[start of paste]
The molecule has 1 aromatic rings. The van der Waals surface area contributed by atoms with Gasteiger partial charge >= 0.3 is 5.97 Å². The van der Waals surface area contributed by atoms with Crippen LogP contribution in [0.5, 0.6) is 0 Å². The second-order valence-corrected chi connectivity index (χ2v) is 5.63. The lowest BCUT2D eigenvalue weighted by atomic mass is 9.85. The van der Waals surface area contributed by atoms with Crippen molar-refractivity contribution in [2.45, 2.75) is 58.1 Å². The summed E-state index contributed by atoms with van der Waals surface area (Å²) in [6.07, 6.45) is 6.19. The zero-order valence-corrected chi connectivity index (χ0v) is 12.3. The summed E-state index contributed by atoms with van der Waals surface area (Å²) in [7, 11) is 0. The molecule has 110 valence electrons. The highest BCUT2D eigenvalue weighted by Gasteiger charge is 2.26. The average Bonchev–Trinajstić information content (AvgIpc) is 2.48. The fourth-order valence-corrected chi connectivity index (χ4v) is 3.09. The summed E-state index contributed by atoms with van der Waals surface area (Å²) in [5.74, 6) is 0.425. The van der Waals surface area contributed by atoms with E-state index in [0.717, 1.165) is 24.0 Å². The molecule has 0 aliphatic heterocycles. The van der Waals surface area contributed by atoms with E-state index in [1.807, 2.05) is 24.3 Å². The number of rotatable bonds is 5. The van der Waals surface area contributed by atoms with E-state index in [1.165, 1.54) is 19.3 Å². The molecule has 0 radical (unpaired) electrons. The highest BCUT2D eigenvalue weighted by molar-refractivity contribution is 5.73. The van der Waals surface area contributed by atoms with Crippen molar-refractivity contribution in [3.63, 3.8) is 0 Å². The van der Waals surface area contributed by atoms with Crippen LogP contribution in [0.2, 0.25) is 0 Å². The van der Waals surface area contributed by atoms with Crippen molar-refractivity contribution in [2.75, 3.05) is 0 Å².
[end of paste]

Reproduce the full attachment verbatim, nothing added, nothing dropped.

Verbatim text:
The molecule has 1 aromatic rings. The van der Waals surface area contributed by atoms with Gasteiger partial charge >= 0.3 is 5.97 Å². The van der Waals surface area contributed by atoms with Crippen LogP contribution in [0.5, 0.6) is 0 Å². The second-order valence-corrected chi connectivity index (χ2v) is 5.63. The lowest BCUT2D eigenvalue weighted by atomic mass is 9.85. The van der Waals surface area contributed by atoms with Crippen molar-refractivity contribution in [2.45, 2.75) is 58.1 Å². The summed E-state index contributed by atoms with van der Waals surface area (Å²) in [6.07, 6.45) is 6.19. The zero-order valence-corrected chi connectivity index (χ0v) is 12.3. The summed E-state index contributed by atoms with van der Waals surface area (Å²) in [7, 11) is 0. The molecule has 110 valence electrons. The highest BCUT2D eigenvalue weighted by Gasteiger charge is 2.26. The average Bonchev–Trinajstić information content (AvgIpc) is 2.48. The fourth-order valence-corrected chi connectivity index (χ4v) is 3.09. The summed E-state index contributed by atoms with van der Waals surface area (Å²) in [5.74, 6) is 0.425. The van der Waals surface area contributed by atoms with E-state index in [0.717, 1.165) is 24.0 Å². The molecule has 0 aliphatic heterocycles. The van der Waals surface area contributed by atoms with E-state index in [1.807, 2.05) is 24.3 Å². The number of rotatable bonds is 5. The van der Waals surface area contributed by atoms with E-state index in [1.165, 1.54) is 19.3 Å². The molecule has 0 radical (unpaired) electrons. The highest BCUT2D eigenvalue weighted by molar-refractivity contribution is 5.73. The van der Waals surface area contributed by atoms with Crippen molar-refractivity contribution in [3.63, 3.8) is 0 Å². The van der Waals surface area contributed by atoms with Crippen LogP contribution in [0.2, 0.25) is 0 Å². The van der Waals surface area contributed by atoms with Crippen molar-refractivity contribution in [2.75, 3.05) is 0 Å².